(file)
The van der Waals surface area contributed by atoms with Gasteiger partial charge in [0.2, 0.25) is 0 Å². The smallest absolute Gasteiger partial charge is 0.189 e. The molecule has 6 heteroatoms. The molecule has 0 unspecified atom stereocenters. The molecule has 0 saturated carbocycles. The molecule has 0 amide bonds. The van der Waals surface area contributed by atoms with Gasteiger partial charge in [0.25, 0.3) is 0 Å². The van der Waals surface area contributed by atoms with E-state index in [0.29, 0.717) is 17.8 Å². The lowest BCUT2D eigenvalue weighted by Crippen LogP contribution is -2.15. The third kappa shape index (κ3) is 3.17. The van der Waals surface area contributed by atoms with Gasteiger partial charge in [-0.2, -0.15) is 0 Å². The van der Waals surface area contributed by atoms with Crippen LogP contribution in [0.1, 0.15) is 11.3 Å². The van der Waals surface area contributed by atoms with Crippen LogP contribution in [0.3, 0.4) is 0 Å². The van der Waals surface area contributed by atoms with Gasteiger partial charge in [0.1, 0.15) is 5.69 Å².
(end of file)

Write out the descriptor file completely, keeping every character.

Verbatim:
The van der Waals surface area contributed by atoms with Gasteiger partial charge in [0.2, 0.25) is 0 Å². The smallest absolute Gasteiger partial charge is 0.189 e. The molecule has 6 heteroatoms. The molecule has 0 unspecified atom stereocenters. The molecule has 0 saturated carbocycles. The molecule has 0 amide bonds. The van der Waals surface area contributed by atoms with Gasteiger partial charge in [0.25, 0.3) is 0 Å². The van der Waals surface area contributed by atoms with E-state index in [0.29, 0.717) is 17.8 Å². The lowest BCUT2D eigenvalue weighted by Crippen LogP contribution is -2.15. The third kappa shape index (κ3) is 3.17. The van der Waals surface area contributed by atoms with Gasteiger partial charge in [-0.2, -0.15) is 0 Å². The van der Waals surface area contributed by atoms with Crippen LogP contribution in [0.1, 0.15) is 11.3 Å². The van der Waals surface area contributed by atoms with Crippen LogP contribution in [0.3, 0.4) is 0 Å². The van der Waals surface area contributed by atoms with Gasteiger partial charge in [0.1, 0.15) is 5.69 Å².